Asia & Oceania

Both continents are nurturing countries that now lead the fight against food waste

Asia faces severe challenges when it comes to infrastructure and technology at the start of the supply chain, while Oceania focuses on educating the public on the impact of their actions. Both continents have now realised that effective waste policies will lead them towards greater sustainability.


Australian consumers throw away around 3.1 million tonnes of food per year—that’s close to 17,000 grounded 747 jumbo jets, while another 2.2 million tonnes is disposed of by the commercial and industrial sector (Department of the Environment and Energy, 2017). Australia’s National Food Waste Strategy provides a framework to support collective action towards halving Australia’s food waste by 2030 (Australian Government, 2017). The National Waste Policy  (Australian Government, 2018) further emphasizes Australia’s commitment on managing food waste (Department of the Environment & Energy, 2018) and working together towards common goals (Department of the Environment & Energy, 2017). Its approach is to “reduce organic waste, including garden and food waste, by avoiding their generation and supporting diversion away from landfill into soils and other uses, supported by appropriate infrastructure”. The City of Sydney recently set out its ambition to achieve ‘zero waste’ by 2030. In 2016, the city managed to divert 69% of waste from landfill and it now wants to further reduce the amount they send to landfill by expanding their services to include residential collection (City of Sydney, 2016).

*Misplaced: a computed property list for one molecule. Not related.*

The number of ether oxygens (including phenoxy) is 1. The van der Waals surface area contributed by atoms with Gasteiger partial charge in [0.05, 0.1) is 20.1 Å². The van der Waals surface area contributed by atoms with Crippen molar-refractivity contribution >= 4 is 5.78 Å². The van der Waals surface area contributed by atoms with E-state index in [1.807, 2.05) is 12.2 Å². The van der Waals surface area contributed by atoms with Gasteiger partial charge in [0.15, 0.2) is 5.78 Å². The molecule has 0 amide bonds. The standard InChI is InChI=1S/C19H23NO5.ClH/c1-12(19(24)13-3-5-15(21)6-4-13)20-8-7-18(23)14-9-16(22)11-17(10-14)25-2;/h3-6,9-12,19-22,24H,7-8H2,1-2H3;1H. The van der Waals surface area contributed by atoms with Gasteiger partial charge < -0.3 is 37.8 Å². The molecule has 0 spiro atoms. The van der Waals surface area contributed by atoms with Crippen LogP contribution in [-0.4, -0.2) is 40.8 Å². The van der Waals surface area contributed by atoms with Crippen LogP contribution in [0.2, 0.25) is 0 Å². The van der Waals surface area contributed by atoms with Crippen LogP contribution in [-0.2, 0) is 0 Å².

South Korea

According to the Ministry of Environment, an average South Korean throws out 930 grams of rubbish each day, 40% of which is food waste. This equals to 130 kilograms of per capita food waste a year (Korea Expose, 2018). The objective of the Korean government is therefore to establish a comprehensive policy mix aimed at waste treatment and recovery, and a change in the food culture (Legislative Council Secretariat, 2012)

Since 2001 the Korea Zero Waste Movement Network (KZWMN) has been in operation. The network is made up of government, local community, and enterprises and aims to reduce food waste by 20%. Now the country recycles up to 95% of its food waste (WEF, 2019). In Seoul alone, the volume of waste has decreased by 10%, or more than 300 tons a day, compared to four years ago, through the use of a RFID centralized system of household food waste collection. Seoul has upped its efforts to minimize food waste, through the city-wide implementation of a volume-based food waste disposal system (Seoul Solution, 2016).

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